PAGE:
“We have seen two and a half years of sustained growth in personal loan applications since 2011. These have held up well in recent quarters, despite the fact that one of the key drivers of growth, new car sales, is presently declining.
Low interest rates are powering a recovery in the housing market. Mortgage demand continued to grow at double-digit rates to 10.8% over the year to March, although the pace of growth cooled slightly from the December quarter (+14.8%).
The Eastern states led the way in the March quarter, with mortgage applications mirroring intense housing market growth in capital cities, particularly Sydney. Mortgage demand was strongest in NSW (+19.0%), followed by TAS (+13.9%), QLD (+10.5%) and VIC (+10.4%); and far weaker in WA (+1.1%), the NT (+3.2%) and the ACT (+2.7%), with SA (-0.1%) the only state with negative growth.
Historically, movements in Veda mortgage demand have tended to lead movements in house prices by around six to nine months, with mortgage applications a good predictor of home buyer demand and an excellent indicator of housing turnover.
“The growth in mortgage demand, exhibited since late 2012, is now playing out as growth in the RBA aggregates, both in the stock of housing credit and new housing finance commitments,” Mr Luffman said.
“However the pace of growth in mortgage applications is something to keep an eye on, as it eased in all states except the NT and TAS in the March quarter. Mortgage applications growth in WA (+1.1%) fell sharply from growth of 11.2% in the December quarter, which may be an early sign that the Perth housing market is set to cool in the months ahead.
“The Reserve Bank’s hold on interest rates has supported share market gains and higher housing prices, providing a boost to household wealth and freeing up disposable income. This has offset a weak labour market and a rising unemployment rate of 6.0% in February – a drag on disposable income growth, which could point to a weakening in demand for credit.”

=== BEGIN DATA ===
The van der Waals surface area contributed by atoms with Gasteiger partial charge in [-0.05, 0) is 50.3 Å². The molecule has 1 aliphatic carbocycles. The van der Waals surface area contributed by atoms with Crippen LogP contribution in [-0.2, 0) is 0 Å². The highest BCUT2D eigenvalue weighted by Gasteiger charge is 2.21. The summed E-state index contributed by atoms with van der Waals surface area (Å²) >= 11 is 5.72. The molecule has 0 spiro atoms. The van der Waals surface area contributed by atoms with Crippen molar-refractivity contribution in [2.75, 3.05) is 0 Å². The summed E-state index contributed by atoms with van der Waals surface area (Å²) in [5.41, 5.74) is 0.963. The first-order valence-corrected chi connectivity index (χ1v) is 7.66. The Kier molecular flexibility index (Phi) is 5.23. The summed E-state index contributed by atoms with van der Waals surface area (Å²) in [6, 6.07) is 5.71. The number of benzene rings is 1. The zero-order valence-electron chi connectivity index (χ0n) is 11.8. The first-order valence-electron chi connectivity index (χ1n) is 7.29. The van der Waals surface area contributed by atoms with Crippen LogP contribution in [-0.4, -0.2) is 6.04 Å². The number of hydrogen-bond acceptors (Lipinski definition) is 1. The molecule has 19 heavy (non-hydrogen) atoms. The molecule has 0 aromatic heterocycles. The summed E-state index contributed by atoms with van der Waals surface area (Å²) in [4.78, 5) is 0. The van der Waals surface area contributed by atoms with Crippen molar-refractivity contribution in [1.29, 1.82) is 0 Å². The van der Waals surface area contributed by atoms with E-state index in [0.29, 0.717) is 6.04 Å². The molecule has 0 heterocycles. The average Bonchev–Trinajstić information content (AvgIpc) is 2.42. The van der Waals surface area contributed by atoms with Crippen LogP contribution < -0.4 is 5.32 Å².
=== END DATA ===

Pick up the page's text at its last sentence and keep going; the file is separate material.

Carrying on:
NOTE TO EDITORS
The Veda Quarterly Consumer Credit Demand Index measures the volume of credit card and personal loan applications that go through the Veda Consumer Credit Bureau by financial services credit providers in Australia. Credit applications represent an intention by consumers to acquire credit and in turn spend; therefore the index is a lead indicator. This differs to other market measures published by the RBA which measure credit provided by financial institutions (i.e. balances outstanding).
Purpose of Veda Indices releases: Veda Indices releases are intended as a contemporary contribution to data and commentary in relation to credit activity in the Australian economy. The information in this release does not constitute legal, accounting or other professional financial advice. The information may change and Veda does not guarantee its currency, accuracy or completeness, and you should rely on your own analysis and enquiries. Veda has relied on third party information in compiling the Indices and has not been able to independently verify the accuracy of that information. To the extent permitted by law, Veda specifically excludes all liability or responsibility for any loss or damage arising out of reliance on information in this release and the data in this report, including any consequential or indirect loss, loss of profit, loss of revenue or loss of business opportunity